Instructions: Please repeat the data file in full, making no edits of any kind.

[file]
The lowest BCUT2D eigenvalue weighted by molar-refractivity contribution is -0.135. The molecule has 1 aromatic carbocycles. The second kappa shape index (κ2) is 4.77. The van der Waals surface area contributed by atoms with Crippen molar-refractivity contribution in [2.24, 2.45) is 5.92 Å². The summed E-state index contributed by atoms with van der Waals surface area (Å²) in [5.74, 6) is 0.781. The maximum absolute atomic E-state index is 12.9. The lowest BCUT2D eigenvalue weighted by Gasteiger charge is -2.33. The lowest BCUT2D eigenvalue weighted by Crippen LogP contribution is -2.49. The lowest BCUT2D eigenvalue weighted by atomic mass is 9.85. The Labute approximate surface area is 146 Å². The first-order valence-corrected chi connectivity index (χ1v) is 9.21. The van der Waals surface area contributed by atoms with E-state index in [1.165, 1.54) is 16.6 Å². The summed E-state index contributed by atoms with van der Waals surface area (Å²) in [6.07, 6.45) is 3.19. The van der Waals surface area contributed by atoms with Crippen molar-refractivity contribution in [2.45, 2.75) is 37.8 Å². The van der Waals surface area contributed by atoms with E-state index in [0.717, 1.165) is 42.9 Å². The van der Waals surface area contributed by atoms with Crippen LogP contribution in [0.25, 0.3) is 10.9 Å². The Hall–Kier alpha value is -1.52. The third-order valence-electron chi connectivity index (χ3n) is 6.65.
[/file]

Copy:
The lowest BCUT2D eigenvalue weighted by molar-refractivity contribution is -0.135. The molecule has 1 aromatic carbocycles. The second kappa shape index (κ2) is 4.77. The van der Waals surface area contributed by atoms with Crippen molar-refractivity contribution in [2.24, 2.45) is 5.92 Å². The summed E-state index contributed by atoms with van der Waals surface area (Å²) in [5.74, 6) is 0.781. The maximum absolute atomic E-state index is 12.9. The lowest BCUT2D eigenvalue weighted by Gasteiger charge is -2.33. The lowest BCUT2D eigenvalue weighted by Crippen LogP contribution is -2.49. The lowest BCUT2D eigenvalue weighted by atomic mass is 9.85. The Labute approximate surface area is 146 Å². The first-order valence-corrected chi connectivity index (χ1v) is 9.21. The van der Waals surface area contributed by atoms with E-state index in [1.165, 1.54) is 16.6 Å². The summed E-state index contributed by atoms with van der Waals surface area (Å²) in [6.07, 6.45) is 3.19. The van der Waals surface area contributed by atoms with Crippen molar-refractivity contribution in [2.45, 2.75) is 37.8 Å². The van der Waals surface area contributed by atoms with E-state index in [0.717, 1.165) is 42.9 Å². The van der Waals surface area contributed by atoms with Crippen LogP contribution in [0.25, 0.3) is 10.9 Å². The Hall–Kier alpha value is -1.52. The third-order valence-electron chi connectivity index (χ3n) is 6.65.